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  • Chelsea
    January 1, 1970
    This is one of those cases where Disney did it better. It’s not a bad story by all means but Disney added in some great morals and lots more magic. This original story was a little boring near the end.
  • Arlene
    January 1, 1970
    ”Love him who loves you. Do not be misled by appearances, and release me from prison.”“The greatest happiness fades when it is continual, derived always from the same source, and we find ourselves exempted from fear and from hope. “Originally published in 1740, Gabrielle-Suzanne Barbot de Villeneuve crafted a fantastical story of a beautiful girl that looked beyond appearances to find love. A classic in its own right. Beautiful and timeless. So much more to this tale than I could have imagined. ”Love him who loves you. Do not be misled by appearances, and release me from prison.”“The greatest happiness fades when it is continual, derived always from the same source, and we find ourselves exempted from fear and from hope. “Originally published in 1740, Gabrielle-Suzanne Barbot de Villeneuve crafted a fantastical story of a beautiful girl that looked beyond appearances to find love. A classic in its own right. Beautiful and timeless. So much more to this tale than I could have imagined. Not to mentioned the amazing art and interactive pieces in this book... Love, love, love...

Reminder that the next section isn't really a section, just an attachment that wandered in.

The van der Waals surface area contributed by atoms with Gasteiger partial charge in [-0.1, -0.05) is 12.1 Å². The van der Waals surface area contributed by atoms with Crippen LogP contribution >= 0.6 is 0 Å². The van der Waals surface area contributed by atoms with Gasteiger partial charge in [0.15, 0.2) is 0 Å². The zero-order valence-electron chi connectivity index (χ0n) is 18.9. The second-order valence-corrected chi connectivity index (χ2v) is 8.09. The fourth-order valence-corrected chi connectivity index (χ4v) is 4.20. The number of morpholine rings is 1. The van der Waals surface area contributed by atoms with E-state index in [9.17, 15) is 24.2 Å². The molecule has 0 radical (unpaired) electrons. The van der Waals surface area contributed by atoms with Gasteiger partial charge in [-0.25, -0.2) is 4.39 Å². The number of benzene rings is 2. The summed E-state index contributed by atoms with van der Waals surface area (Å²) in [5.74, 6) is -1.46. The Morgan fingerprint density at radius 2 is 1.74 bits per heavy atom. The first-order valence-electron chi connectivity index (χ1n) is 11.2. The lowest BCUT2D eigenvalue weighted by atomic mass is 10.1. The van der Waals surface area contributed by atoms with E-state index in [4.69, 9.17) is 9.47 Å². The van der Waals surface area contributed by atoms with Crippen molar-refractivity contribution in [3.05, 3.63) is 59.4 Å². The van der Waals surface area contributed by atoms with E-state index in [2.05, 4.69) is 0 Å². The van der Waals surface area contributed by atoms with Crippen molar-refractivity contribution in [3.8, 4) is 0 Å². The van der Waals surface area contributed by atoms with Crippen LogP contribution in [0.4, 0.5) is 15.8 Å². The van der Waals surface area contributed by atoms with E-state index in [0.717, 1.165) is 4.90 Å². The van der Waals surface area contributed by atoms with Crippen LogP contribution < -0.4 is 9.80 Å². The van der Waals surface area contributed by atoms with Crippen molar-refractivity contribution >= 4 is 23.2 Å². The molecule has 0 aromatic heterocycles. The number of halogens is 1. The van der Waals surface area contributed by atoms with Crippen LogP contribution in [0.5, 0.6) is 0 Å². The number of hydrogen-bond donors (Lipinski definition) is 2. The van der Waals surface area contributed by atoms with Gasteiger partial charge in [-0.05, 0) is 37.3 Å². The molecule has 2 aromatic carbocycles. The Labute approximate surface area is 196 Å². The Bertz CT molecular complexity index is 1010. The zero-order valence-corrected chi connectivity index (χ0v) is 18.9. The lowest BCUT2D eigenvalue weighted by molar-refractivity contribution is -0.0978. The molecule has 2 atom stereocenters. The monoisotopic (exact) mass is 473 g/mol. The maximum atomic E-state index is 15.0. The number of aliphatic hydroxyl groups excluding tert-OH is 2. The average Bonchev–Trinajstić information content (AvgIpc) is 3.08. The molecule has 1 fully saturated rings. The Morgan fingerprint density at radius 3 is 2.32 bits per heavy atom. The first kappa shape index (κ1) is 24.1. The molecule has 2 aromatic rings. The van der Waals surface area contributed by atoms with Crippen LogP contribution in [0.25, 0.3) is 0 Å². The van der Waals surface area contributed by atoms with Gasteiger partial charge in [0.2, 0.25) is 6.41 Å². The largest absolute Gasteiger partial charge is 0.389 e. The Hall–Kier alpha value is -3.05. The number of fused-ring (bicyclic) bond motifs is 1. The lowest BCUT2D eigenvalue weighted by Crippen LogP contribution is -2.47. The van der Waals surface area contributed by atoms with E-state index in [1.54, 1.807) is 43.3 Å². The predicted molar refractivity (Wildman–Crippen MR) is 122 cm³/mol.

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  • Jaime
    January 1, 1970